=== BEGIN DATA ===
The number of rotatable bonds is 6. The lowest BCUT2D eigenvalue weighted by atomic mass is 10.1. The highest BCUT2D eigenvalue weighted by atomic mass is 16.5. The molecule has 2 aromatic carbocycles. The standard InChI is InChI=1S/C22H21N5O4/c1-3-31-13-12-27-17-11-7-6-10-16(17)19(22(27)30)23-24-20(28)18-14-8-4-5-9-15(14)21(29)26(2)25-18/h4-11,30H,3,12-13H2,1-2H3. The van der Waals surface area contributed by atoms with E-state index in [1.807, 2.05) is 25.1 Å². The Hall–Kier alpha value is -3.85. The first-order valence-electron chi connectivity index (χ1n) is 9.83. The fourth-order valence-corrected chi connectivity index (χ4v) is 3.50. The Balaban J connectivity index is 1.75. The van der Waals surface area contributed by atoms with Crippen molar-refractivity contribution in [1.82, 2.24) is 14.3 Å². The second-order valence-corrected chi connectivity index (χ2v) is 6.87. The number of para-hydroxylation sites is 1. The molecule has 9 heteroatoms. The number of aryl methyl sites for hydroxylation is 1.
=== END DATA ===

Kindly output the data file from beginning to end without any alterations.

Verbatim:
The number of rotatable bonds is 6. The lowest BCUT2D eigenvalue weighted by atomic mass is 10.1. The highest BCUT2D eigenvalue weighted by atomic mass is 16.5. The molecule has 2 aromatic carbocycles. The standard InChI is InChI=1S/C22H21N5O4/c1-3-31-13-12-27-17-11-7-6-10-16(17)19(22(27)30)23-24-20(28)18-14-8-4-5-9-15(14)21(29)26(2)25-18/h4-11,30H,3,12-13H2,1-2H3. The van der Waals surface area contributed by atoms with E-state index in [1.807, 2.05) is 25.1 Å². The Hall–Kier alpha value is -3.85. The first-order valence-electron chi connectivity index (χ1n) is 9.83. The fourth-order valence-corrected chi connectivity index (χ4v) is 3.50. The Balaban J connectivity index is 1.75. The van der Waals surface area contributed by atoms with Crippen molar-refractivity contribution in [1.82, 2.24) is 14.3 Å². The second-order valence-corrected chi connectivity index (χ2v) is 6.87. The number of para-hydroxylation sites is 1. The molecule has 9 heteroatoms. The number of aryl methyl sites for hydroxylation is 1.